Josh Brand, Bianca Walking, 2011, color photograph, 6 x 4".

Josh Brand, Bianca Walking, 2011, color photograph, 6 x 4".

Josh Brand

Herald St

Josh Brand, Bianca Walking, 2011, color photograph, 6 x 4".

Josh Brand’s solo exhibition “Nature” was striking for its comparisons of opposing qualities—black and white, nature and city, large and small. Numerous photographic works were uniformly hung along the walls of the gallery like strings of punctuation marks, and as his subject matter was on the whole sedate, they collectively instilled a sense of contemplative reflection among those viewing them. The exhibition comprised unique palm-size black-and-white C-prints, alongside several larger photographs and works made using hand-manipulated photographic paper. The subject of all these works was, in one way or another, nature in a domestic setting.

This show signaled a definite departure for Brand. While a few works, including Figurative Shape (all works 2011), were reminiscent of his earlier photographs, such as those included in the 2010 Whitney Biennial, his monochromatic palette and manipulations with dye and ink now suggest a confident step forward in the control he exercises over his materials in the name of expressivity. His crude handworking of some of the photographs obliterates the images beneath—String Picture, for example, hides the identity of ambiguous rectangular forms below its inky surface. These coffee-black pictures are, in a sense, the nocturnal response to his smaller, naturally lit shots, and through their juxtaposition he effectively asks the viewer to look for pictorial content in the murky density of the former. Other untitled works are based entirely on the application of ink to photographic paper. Void of imagery, these works simultaneously contain the floods of monochromatic ink inside their edges and unpack outward in a dialogue that underscores the freedom of expressive brushwork.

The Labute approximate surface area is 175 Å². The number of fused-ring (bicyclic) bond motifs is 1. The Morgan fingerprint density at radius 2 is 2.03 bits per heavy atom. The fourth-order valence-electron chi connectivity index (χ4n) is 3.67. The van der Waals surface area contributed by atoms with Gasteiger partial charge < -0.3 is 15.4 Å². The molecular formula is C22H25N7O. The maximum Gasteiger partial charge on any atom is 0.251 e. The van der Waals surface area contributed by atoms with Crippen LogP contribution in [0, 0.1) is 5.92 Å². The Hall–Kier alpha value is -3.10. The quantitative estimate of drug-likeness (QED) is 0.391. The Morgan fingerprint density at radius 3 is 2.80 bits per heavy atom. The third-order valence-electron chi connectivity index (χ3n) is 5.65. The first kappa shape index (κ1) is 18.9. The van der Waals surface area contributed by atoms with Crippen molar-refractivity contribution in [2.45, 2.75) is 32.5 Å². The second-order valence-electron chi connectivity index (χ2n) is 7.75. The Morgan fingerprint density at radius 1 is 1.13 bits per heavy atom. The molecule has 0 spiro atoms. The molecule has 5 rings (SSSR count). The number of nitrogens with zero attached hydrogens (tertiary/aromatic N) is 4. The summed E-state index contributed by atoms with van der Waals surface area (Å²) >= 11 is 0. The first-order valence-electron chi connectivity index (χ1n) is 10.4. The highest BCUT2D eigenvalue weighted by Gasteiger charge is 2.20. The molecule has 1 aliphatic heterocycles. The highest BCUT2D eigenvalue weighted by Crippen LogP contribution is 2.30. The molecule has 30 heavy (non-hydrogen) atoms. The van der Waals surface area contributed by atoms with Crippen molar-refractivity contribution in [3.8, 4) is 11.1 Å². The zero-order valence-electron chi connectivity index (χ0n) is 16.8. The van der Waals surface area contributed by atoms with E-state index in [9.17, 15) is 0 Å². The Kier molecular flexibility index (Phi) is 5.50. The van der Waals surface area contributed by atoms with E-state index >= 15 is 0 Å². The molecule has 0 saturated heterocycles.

Houseplants stand proud in a number of works. Plants and Window, Mandradjieff Plants, and several works titled Painted Plant all show their pot-bound namesakes in the domestic realm, revealing complex structural relationships in light and shade, rigid upright stalks and flopping leaves caught by the camera’s mechanical eye. While Brand’s subject matter is botanic, and as such is timeless, the contemporary look of the compositions imbues their palm-tree–like foliage with a humorous personality that renders them simultaneously absurd and immediate. In contrast, portraits such as Ghost on the Floor, Spring Street, Bianca Walking, and Rich Before Practice evoke a melancholic longing for something past while flirting with figurative photography and edging toward possible autobiographical connections. But Brand is entirely conscious of the faux authenticity of black-and-white photography after Barthes and Sontag, and he successfully conflates ideas of production and labor with the nostalgic implications of analogue photography while underlining the works’ immediacy. Those laden with such meaning are presented out of focus, double exposed, or ambiguous of intent. The pairing of “straight” photographs with elaborately hand-tinted pieces suspended them all in flux between reproduction and production. Brand’s interest in the materiality of photography remains clear, and this exhibition pointed to two extremes of engagement with it, from tightly composed photography to the introduction of painterly processes.

Steven Cairns